Fig. 1
figure 1

Macroscopic view of the resected aortic valve leaflets with black pigmentation

Microscopic pathological evaluation revealed valve leaflets with extensive sclerosis and calcifications. Between these calcifications and in the macrophages, there was a brown-coloured, Perls' blue positive pigment. We assumed this was suggestive for an important iron deposit accumulation (cf Figs. 2 and 3).

Fig. 2
figure 2

Microscopic view of the pigmented valve with hematoxylin and eosin staining, detailed view of pigmented, brown-coloured macrophages

Fig. 3
figure 3

Microscopic view of the pigmented valve with Perls' blue. The blue colour indicates the presence of iron deposits

Postoperatively, the patient recovered well, but after a few weeks, he developed fever and pericardial fluid effusion. He was medically treated for a Dressler syndrome with a favourable outcome and no remaining complications. Patient gave his oral informed consent for his participation in the publication of this case report.


Up to now, no liver transplantation related causes were identified as possible triggers for aortic valve pigmentation. No signs of alkaptonuria occurred, and despite the extensive use of antibiotics for the infectious complications after the first LT, no treatment with minocycline was mentioned.

Microscopic evaluation showed neither signs of alkaptonuria, nor arguments for minocycline-induced pigmentation. However, according to Tomohiro et al., the presence of Perls' blue positive granules is indicative for minocycline-induced pigmentation [4]. However, our patient was not treated with this specific antibiotic.

As a third valid possibility, we suggest a link between a complex history of LT and an unknown temporary induction of pigmentation of the aortic valve and coronary arteries. This may be caused by various medications associated with LT, or by a change in (dys)functional liver parenchyma. This latter suggestion results from a report in which LT stops further production of HGA, which in theory should cure the patient from his alkaptonuria [2]. Afterwards, neither ongoing pigmentation nor circulating HGA should be found, as was the case in our patient.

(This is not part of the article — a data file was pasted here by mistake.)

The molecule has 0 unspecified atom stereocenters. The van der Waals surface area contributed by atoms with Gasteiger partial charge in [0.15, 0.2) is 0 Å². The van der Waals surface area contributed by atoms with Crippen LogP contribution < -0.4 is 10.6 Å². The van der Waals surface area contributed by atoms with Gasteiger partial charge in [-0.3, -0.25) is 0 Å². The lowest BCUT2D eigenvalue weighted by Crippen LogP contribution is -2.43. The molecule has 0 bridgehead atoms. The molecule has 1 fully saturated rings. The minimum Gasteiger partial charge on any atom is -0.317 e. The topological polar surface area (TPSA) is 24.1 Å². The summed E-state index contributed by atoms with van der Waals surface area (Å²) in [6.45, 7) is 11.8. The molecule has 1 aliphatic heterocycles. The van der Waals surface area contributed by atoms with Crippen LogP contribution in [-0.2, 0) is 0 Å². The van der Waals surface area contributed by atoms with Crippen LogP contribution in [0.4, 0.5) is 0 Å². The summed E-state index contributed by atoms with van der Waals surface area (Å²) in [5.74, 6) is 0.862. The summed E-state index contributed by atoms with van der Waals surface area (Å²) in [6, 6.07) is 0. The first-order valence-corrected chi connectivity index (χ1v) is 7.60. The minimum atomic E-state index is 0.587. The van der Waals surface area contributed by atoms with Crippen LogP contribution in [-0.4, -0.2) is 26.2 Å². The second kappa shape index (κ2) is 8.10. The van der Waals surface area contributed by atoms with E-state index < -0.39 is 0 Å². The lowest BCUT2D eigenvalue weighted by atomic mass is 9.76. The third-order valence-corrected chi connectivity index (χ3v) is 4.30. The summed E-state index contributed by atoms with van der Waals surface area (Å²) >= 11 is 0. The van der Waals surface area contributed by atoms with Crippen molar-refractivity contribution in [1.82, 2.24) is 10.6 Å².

In conclusion, we suggest that, apart from minocycline and alkaptonuria, other causes of aortic valve and coronary artery pigmentation should be considered, especially in liver transplantation patients. In this specific population, the production of the causative pigment can be induced or neutralised by the change in (dys)functional liver parenchyma or can be evoked by the administration of the range of products and medications necessary for the complex procedure of liver transplantation. These causes should be considered potentially harmful, as they may induce degenerative changes and functional impairment of the aortic valve and coronary arteries. Further research is needed but is expected to be difficult because of the limited number of cases in which this condition described occurs.

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Homogentisic acid


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Patient was treated by and under supervision of HD and JR; microscopic evaluation of the valve leaflets was done by CB. SV gathered the information, did the literature review, and wrote the manuscript. The authors read and approved the final manuscript.

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Correspondence to S. Vancoillie.

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Patient provided his oral informed consent — no written informed consent was obtained — for his participation in the publication of this case report.

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Patient provided his oral informed consent — no written informed consent was obtained — for his participation in the publication of this case report.

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The authors declare that they have no competing interests.

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Vancoillie, S., Roosen, J., Bourgain, C. et al. Black aortic valve and coronary arteries in liver transplantation patient: case report. Cardiothorac Surg 31, 3 (2023).